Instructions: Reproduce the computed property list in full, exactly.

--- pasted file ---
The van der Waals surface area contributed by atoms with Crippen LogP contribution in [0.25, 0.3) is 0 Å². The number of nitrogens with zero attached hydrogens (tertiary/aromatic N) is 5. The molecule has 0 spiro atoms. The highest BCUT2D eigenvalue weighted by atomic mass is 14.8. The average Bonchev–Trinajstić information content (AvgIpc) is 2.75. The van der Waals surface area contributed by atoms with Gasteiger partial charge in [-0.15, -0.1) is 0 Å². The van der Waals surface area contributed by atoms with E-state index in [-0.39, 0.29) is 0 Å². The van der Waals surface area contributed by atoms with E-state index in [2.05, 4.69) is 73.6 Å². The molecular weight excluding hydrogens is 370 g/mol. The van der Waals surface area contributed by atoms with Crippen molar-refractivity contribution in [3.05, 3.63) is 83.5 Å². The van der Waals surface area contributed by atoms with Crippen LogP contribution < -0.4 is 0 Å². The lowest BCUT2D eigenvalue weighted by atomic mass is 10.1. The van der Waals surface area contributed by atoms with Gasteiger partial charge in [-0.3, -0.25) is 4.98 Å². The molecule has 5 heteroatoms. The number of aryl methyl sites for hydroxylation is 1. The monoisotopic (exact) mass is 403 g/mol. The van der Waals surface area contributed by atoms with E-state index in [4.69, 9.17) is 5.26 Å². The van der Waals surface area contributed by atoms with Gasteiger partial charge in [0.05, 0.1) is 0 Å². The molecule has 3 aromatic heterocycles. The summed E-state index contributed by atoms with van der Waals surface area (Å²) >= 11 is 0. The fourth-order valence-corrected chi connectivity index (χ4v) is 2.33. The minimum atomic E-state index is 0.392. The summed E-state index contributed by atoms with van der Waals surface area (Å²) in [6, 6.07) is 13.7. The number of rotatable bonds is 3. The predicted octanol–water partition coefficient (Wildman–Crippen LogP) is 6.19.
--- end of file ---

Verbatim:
The van der Waals surface area contributed by atoms with Crippen LogP contribution in [0.25, 0.3) is 0 Å². The number of nitrogens with zero attached hydrogens (tertiary/aromatic N) is 5. The molecule has 0 spiro atoms. The highest BCUT2D eigenvalue weighted by atomic mass is 14.8. The average Bonchev–Trinajstić information content (AvgIpc) is 2.75. The van der Waals surface area contributed by atoms with Gasteiger partial charge in [-0.15, -0.1) is 0 Å². The van der Waals surface area contributed by atoms with E-state index in [-0.39, 0.29) is 0 Å². The van der Waals surface area contributed by atoms with E-state index in [2.05, 4.69) is 73.6 Å². The molecular weight excluding hydrogens is 370 g/mol. The van der Waals surface area contributed by atoms with Crippen molar-refractivity contribution in [3.05, 3.63) is 83.5 Å². The van der Waals surface area contributed by atoms with Crippen LogP contribution < -0.4 is 0 Å². The lowest BCUT2D eigenvalue weighted by atomic mass is 10.1. The van der Waals surface area contributed by atoms with Gasteiger partial charge in [-0.3, -0.25) is 4.98 Å². The molecule has 5 heteroatoms. The number of aryl methyl sites for hydroxylation is 1. The monoisotopic (exact) mass is 403 g/mol. The van der Waals surface area contributed by atoms with E-state index in [4.69, 9.17) is 5.26 Å². The van der Waals surface area contributed by atoms with Gasteiger partial charge in [0.05, 0.1) is 0 Å². The molecule has 3 aromatic heterocycles. The summed E-state index contributed by atoms with van der Waals surface area (Å²) >= 11 is 0. The fourth-order valence-corrected chi connectivity index (χ4v) is 2.33. The minimum atomic E-state index is 0.392. The summed E-state index contributed by atoms with van der Waals surface area (Å²) in [6, 6.07) is 13.7. The number of rotatable bonds is 3. The predicted octanol–water partition coefficient (Wildman–Crippen LogP) is 6.19.